IDEAS home Printed from https://ideas.repec.org/p/tiu/tiucen/60237d53-7648-4b7f-93c3-7b34098b8407.html
   My bibliography  Save this paper

Identification and Estimation of Economic Models of Outmigration using Panel Attrition

Author

Listed:
  • Bellemare, C.

    (Tilburg University, Center For Economic Research)

Abstract

Because their departures are difficultly observed, little is known about the performance of immigrants who leave their adoptive homeland.This paper shows conditions under which the (conditional) outmigration probability, work probability and the expected earnings of outmigrants are nonparametrically identified using data on immigrant sample attrition.We present an econometric model which extracts the information on outmigration behavior from sample attrition and estimate it using data from the German Socio-Economic Panel (GSOEP).Outmigrants are found to have significantly lower labor market earnings and work propensities than permanent migrants.

Suggested Citation

  • Bellemare, C., 2004. "Identification and Estimation of Economic Models of Outmigration using Panel Attrition," Discussion Paper 2004-28, Tilburg University, Center for Economic Research.
  • Handle: RePEc:tiu:tiucen:60237d53-7648-4b7f-93c3-7b34098b8407
    as

    Download full text from publisher

    File URL: https://pure.uvt.nl/portal/files/600874/28.pdf
    Download Restriction: no

    Other versions of this item:

    References listed on IDEAS

    as
    1. Jasso, Guillermina & Rosenzweig, Mark R, 1990. "Self-Selection and the Earnings of Immigrants: Comment," American Economic Review, American Economic Association, vol. 80(1), pages 298-304, March.
    2. Dustmann, Christian & Kirchkamp, Oliver, 2002. "The optimal migration duration and activity choice after re-migration," Journal of Development Economics, Elsevier, vol. 67(2), pages 351-372, April.
    3. Per-Anders Edin & Robert J. LaLonde & Olof Aslund, 2000. "Emigration of Immigrants and Measures of Immigrant Assimilation: Evidence from Sweden," Working Papers 0020, Harris School of Public Policy Studies, University of Chicago.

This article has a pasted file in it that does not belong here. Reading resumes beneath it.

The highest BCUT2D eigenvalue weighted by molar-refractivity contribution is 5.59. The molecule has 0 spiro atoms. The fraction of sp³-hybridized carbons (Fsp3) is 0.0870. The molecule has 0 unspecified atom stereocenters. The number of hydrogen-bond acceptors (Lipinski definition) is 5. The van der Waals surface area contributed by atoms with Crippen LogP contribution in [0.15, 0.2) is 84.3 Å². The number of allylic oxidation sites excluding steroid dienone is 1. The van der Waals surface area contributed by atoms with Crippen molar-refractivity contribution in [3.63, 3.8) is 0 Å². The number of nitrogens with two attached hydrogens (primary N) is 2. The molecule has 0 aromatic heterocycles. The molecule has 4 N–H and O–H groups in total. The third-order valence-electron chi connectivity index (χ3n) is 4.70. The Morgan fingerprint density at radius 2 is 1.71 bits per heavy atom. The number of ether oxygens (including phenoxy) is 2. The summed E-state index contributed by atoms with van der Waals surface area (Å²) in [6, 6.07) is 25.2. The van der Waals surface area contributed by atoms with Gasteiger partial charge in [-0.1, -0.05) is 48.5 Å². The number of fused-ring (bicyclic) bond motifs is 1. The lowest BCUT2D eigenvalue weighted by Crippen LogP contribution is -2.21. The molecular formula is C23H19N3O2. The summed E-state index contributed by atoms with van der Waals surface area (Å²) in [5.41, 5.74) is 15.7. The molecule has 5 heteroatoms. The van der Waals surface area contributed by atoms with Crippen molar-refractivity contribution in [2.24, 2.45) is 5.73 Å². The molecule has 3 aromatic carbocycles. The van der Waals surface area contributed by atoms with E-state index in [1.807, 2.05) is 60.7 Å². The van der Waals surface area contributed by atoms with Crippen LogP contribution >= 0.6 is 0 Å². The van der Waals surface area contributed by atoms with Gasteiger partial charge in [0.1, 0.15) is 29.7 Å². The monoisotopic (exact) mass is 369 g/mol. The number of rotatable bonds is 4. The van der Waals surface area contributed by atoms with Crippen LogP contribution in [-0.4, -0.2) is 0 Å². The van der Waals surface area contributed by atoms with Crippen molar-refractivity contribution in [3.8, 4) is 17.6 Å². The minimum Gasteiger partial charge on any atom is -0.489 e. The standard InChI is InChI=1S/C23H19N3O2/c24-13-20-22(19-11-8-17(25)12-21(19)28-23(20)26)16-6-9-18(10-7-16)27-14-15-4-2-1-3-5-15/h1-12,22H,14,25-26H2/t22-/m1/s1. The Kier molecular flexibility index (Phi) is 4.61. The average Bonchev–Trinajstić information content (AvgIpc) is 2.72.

4. T. Paul Schultz, 1998. "Immigrant quality and assimilation: A review of the US literature," Journal of Population Economics, Springer;European Society for Population Economics, vol. 11(2), pages 239-252.
    5. Borjas, George J & Bratsberg, Bernt, 1996. "Who Leaves? The Outmigration of the Foreign-Born," The Review of Economics and Statistics, MIT Press, vol. 78(1), pages 165-176, February.
    6. Carrington, William J & Detragiache, Enrica & Vishwanath, Tara, 1996. "Migration with Endogenous Moving Costs," American Economic Review, American Economic Association, vol. 86(4), pages 909-930, September.
    7. Dustmann, C, 1993. "Earnings Adjustment of Temporary Migrants," Journal of Population Economics, Springer;European Society for Population Economics, vol. 6(2), pages 153-168, May.
    8. Train,Kenneth E., 2009. "Discrete Choice Methods with Simulation," Cambridge Books, Cambridge University Press, number 9780521747387.
    9. Jörn-Steffen Pischke & Johannes Velling, 1997. "Employment Effects Of Immigration To Germany: An Analysis Based On Local Labor Markets," The Review of Economics and Statistics, MIT Press, vol. 79(4), pages 594-604, November.
    10. Guillermina Jasso & Mark Rosensweig & James P. Smith, 2003. "The Earnings of US immigrants," Labor and Demography 0312007, University Library of Munich, Germany.
    11. Arellano, Manuel & Honore, Bo, 2001. "Panel data models: some recent developments," Handbook of Econometrics,in: J.J. Heckman & E.E. Leamer (ed.), Handbook of Econometrics, edition 1, volume 5, chapter 53, pages 3229-3296 Elsevier.
    12. Harris, John R & Todaro, Michael P, 1970. "Migration, Unemployment & Development: A Two-Sector Analysis," American Economic Review, American Economic Association, vol. 60(1), pages 126-142, March.